Jun 30, 2017
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Pre-Psychology
I intend to apply to PhD programs in Clinical Psych. Reading through SDN, I have learned that research "grunt work" (such as coding) does not look too impressive on an application. But what exactly is valuable and/or impressive research experience? I know that it's important to have publications and poster presentations. But what about the day-to-day responsibilities of a research assistant? Do they matter? Do some types of research experiences look better than others on an application, or are publications and presentations much more important?
 

Neuro727

2+ Year Member
Jul 22, 2016
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Psychology Student
Research where you are somehow developing a translatable skill or working with the population you would like to study in grad school. For example if you're interested in neuropsych, working in a lab where you're administering several neuropsych assessments to participants would be a valuable research experience.
 

psych.meout

2+ Year Member
Oct 5, 2015
1,755
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DO/PhD Student
I intend to apply to PhD programs in Clinical Psych. Reading through SDN, I have learned that research "grunt work" (such as coding) does not look too impressive on an application. But what exactly is valuable and/or impressive research experience? I know that it's important to have publications and poster presentations. But what about the day-to-day responsibilities of a research assistant? Do they matter? Do some types of research experiences look better than others on an application, or are publications and presentations much more important?
What people are talking about are higher level conceptual and organizational tasks, e.g. lit reviews leading to research questions and hypotheses, developing your own study, doing statistical and conceptual analyses, writing manuscripts, etc. Doing grunt work like coding or data entry doesn't show admissions committees and POIs that you can synthesize existing research or develop your own.

Research where you are somehow developing a translatable skill or working with the population you would like to study in grad school. For example if you're interested in neuropsych, working in a lab where you're administering several neuropsych assessments to participants would be a valuable research experience.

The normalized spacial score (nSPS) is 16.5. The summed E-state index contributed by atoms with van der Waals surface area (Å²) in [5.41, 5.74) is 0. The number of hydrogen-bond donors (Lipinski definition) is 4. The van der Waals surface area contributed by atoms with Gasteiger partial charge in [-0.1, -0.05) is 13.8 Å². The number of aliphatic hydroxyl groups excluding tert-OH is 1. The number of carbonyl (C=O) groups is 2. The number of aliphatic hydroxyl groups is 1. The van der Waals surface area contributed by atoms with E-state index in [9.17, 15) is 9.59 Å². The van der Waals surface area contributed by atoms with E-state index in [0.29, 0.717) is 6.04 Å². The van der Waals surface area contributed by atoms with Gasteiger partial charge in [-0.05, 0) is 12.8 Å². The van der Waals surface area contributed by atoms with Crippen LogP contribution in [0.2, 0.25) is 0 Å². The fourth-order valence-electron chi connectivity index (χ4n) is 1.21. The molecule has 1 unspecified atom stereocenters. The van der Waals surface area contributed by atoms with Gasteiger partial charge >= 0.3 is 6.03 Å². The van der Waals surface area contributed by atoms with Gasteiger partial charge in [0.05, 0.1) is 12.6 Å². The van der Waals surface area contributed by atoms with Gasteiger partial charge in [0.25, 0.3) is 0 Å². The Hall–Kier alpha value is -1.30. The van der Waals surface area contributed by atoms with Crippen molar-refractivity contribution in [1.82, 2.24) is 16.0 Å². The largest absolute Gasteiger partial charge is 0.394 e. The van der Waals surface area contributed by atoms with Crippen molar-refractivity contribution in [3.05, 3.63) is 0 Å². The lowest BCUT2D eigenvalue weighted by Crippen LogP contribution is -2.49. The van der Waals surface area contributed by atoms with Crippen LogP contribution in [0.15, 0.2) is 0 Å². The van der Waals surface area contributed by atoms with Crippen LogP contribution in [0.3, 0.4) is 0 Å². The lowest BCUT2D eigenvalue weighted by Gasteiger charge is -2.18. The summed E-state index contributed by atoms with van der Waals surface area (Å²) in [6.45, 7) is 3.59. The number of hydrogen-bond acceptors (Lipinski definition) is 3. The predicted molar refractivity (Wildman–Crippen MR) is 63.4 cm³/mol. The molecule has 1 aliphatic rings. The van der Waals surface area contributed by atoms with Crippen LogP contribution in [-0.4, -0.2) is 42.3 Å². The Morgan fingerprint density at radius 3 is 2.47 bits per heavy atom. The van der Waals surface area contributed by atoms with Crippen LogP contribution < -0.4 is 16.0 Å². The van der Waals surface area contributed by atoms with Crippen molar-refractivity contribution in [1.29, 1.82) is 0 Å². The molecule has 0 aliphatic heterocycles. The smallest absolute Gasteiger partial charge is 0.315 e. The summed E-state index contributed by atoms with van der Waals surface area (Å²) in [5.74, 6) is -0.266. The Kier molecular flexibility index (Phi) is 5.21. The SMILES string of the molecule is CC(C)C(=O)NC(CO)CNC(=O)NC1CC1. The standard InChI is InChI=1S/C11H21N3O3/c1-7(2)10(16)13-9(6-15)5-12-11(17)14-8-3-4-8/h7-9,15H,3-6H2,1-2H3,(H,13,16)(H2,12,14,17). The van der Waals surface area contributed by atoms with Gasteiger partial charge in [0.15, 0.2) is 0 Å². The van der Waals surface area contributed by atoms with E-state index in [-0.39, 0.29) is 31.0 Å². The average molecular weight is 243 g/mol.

Administering neuropsych assessments can be good, but it can only help so much and runs into a similar, albeit smaller, problem of just doing coding and other research grunt work. You just aren't qualified at that level to do the more advanced parts of the neuropsych assessment process, especially interpretation and case conceptualization, which is where the rubber really meets the road. I had lots of neuropsych experience from a clinical perspective, but it only took me so far. I needed experience with other aspects of research to get in.

I could probably teach most high school students to administer and score many neuropsych assessments, but that does not mean they understand why they are doing what they are, what the underlying constructs are, what different results mean, etc.
 
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MamaPhD

Psychologist, Academic Medical Center
7+ Year Member
Aug 2, 2010
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Psychologist
This is a really good question. One of the reasons why faculty want to see a track record (minimum 1-2 years) of research experience is that it gives you an opportunity to show that you can master relatively basic research tasks (entering data, administering simple procedures, etc.) quickly and move on to those that require more problem-solving ability or ingenuity. From my point of view, a "good" RA is someone who is reasonably able to answer his or her own questions, identify potential problems proactively, and show an understanding of the research through feedback, reflection, etc. Being a self-starter (which may mean asking for more challenging opportunities over time), dependable/not flakey, and showing appropriate autonomy are just as important (IMO) as having good ideas about the research itself.
 
Apr 11, 2012
462
294
Status
Psychologist
This is a really good question. One of the reasons why faculty want to see a track record (minimum 1-2 years) of research experience is that it gives you an opportunity to show that you can master relatively basic research tasks (entering data, administering simple procedures, etc.) quickly and move on to those that require more problem-solving ability or ingenuity. From my point of view, a "good" RA is someone who is reasonably able to answer his or her own questions, identify potential problems proactively, and show an understanding of the research through feedback, reflection, etc. Being a self-starter (which may mean asking for more challenging opportunities over time), dependable/not flakey, and showing appropriate autonomy are just as important (IMO) as having good ideas about the research itself.
I agree with this. Doing grunt work is fine if you are ALSO paying attention to what you are doing. I don't have a problem with applicants who haven't been able to do much of their own research if they are asking questions, reading research, asking for opportunities to publish and present, etc. Simply working in a lab and doing what is asked of you does not make for a strong letter of recommendation. Even if you are actually thinking about the research you are helping with, if you never communicate that with your PI, they will never know that you have the "mind" for research. Contribute to the discussion at lab meetings, ask for readings, ask (thoughtful) questions, help the graduate students and/or honors thesis students. Drive and curiosity go a long way.
 
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